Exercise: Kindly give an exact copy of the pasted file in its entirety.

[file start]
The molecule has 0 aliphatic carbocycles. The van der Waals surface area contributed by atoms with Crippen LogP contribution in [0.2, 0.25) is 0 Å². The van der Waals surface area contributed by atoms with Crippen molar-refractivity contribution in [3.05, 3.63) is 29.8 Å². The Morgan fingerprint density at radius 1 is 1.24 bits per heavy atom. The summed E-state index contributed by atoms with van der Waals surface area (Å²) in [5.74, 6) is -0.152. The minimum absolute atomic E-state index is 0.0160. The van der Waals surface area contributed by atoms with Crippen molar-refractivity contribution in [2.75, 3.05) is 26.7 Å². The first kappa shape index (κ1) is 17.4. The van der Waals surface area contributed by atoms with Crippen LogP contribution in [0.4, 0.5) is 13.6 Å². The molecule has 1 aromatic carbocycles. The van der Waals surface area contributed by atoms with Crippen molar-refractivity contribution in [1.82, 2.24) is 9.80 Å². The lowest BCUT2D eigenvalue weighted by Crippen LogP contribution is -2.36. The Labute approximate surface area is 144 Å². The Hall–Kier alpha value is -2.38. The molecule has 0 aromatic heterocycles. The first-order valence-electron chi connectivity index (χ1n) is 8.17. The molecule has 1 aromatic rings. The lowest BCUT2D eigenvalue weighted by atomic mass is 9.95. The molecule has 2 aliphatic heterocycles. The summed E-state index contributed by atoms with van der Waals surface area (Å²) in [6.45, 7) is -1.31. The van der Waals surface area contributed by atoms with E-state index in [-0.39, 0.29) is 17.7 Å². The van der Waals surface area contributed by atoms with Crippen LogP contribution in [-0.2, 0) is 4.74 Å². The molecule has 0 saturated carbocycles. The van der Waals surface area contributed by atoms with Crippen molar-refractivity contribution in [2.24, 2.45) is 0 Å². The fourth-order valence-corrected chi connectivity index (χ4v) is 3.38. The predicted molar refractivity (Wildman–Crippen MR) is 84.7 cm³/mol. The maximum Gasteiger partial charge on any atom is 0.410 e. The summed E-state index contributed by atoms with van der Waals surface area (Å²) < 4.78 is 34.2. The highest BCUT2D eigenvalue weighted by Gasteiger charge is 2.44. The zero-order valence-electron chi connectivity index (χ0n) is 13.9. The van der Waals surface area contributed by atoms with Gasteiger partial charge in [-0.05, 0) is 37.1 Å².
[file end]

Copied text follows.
The molecule has 0 aliphatic carbocycles. The van der Waals surface area contributed by atoms with Crippen LogP contribution in [0.2, 0.25) is 0 Å². The van der Waals surface area contributed by atoms with Crippen molar-refractivity contribution in [3.05, 3.63) is 29.8 Å². The Morgan fingerprint density at radius 1 is 1.24 bits per heavy atom. The summed E-state index contributed by atoms with van der Waals surface area (Å²) in [5.74, 6) is -0.152. The minimum absolute atomic E-state index is 0.0160. The van der Waals surface area contributed by atoms with Crippen molar-refractivity contribution in [2.75, 3.05) is 26.7 Å². The first kappa shape index (κ1) is 17.4. The van der Waals surface area contributed by atoms with Crippen LogP contribution in [0.4, 0.5) is 13.6 Å². The molecule has 1 aromatic carbocycles. The van der Waals surface area contributed by atoms with Crippen molar-refractivity contribution in [1.82, 2.24) is 9.80 Å². The lowest BCUT2D eigenvalue weighted by Crippen LogP contribution is -2.36. The Labute approximate surface area is 144 Å². The Hall–Kier alpha value is -2.38. The molecule has 0 aromatic heterocycles. The first-order valence-electron chi connectivity index (χ1n) is 8.17. The molecule has 1 aromatic rings. The lowest BCUT2D eigenvalue weighted by atomic mass is 9.95. The molecule has 2 aliphatic heterocycles. The summed E-state index contributed by atoms with van der Waals surface area (Å²) in [6.45, 7) is -1.31. The van der Waals surface area contributed by atoms with E-state index in [-0.39, 0.29) is 17.7 Å². The van der Waals surface area contributed by atoms with Crippen LogP contribution in [-0.2, 0) is 4.74 Å². The molecule has 0 saturated carbocycles. The van der Waals surface area contributed by atoms with Crippen molar-refractivity contribution in [2.24, 2.45) is 0 Å². The fourth-order valence-corrected chi connectivity index (χ4v) is 3.38. The predicted molar refractivity (Wildman–Crippen MR) is 84.7 cm³/mol. The maximum Gasteiger partial charge on any atom is 0.410 e. The summed E-state index contributed by atoms with van der Waals surface area (Å²) < 4.78 is 34.2. The highest BCUT2D eigenvalue weighted by Gasteiger charge is 2.44. The zero-order valence-electron chi connectivity index (χ0n) is 13.9. The van der Waals surface area contributed by atoms with Gasteiger partial charge in [-0.05, 0) is 37.1 Å².